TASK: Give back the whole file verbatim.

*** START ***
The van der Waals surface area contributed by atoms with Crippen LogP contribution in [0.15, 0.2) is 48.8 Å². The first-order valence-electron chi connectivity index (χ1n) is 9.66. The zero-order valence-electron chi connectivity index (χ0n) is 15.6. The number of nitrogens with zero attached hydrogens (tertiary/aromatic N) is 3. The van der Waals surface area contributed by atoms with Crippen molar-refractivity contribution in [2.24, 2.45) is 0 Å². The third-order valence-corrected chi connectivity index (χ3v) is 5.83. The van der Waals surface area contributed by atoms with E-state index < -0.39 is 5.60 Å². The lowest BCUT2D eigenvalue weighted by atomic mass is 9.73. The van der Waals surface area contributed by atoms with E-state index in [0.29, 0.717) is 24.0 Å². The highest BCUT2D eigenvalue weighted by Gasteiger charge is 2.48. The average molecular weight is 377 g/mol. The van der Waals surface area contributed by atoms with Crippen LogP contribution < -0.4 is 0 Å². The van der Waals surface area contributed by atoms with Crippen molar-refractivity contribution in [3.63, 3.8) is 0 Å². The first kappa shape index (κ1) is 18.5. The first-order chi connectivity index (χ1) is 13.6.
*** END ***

The van der Waals surface area contributed by atoms with Crippen LogP contribution in [0.15, 0.2) is 48.8 Å². The first-order valence-electron chi connectivity index (χ1n) is 9.66. The zero-order valence-electron chi connectivity index (χ0n) is 15.6. The number of nitrogens with zero attached hydrogens (tertiary/aromatic N) is 3. The van der Waals surface area contributed by atoms with Crippen molar-refractivity contribution in [2.24, 2.45) is 0 Å². The third-order valence-corrected chi connectivity index (χ3v) is 5.83. The van der Waals surface area contributed by atoms with E-state index < -0.39 is 5.60 Å². The lowest BCUT2D eigenvalue weighted by atomic mass is 9.73. The van der Waals surface area contributed by atoms with E-state index in [0.29, 0.717) is 24.0 Å². The highest BCUT2D eigenvalue weighted by Gasteiger charge is 2.48. The average molecular weight is 377 g/mol. The van der Waals surface area contributed by atoms with Crippen LogP contribution < -0.4 is 0 Å². The van der Waals surface area contributed by atoms with Crippen molar-refractivity contribution in [3.63, 3.8) is 0 Å². The first kappa shape index (κ1) is 18.5. The first-order chi connectivity index (χ1) is 13.6.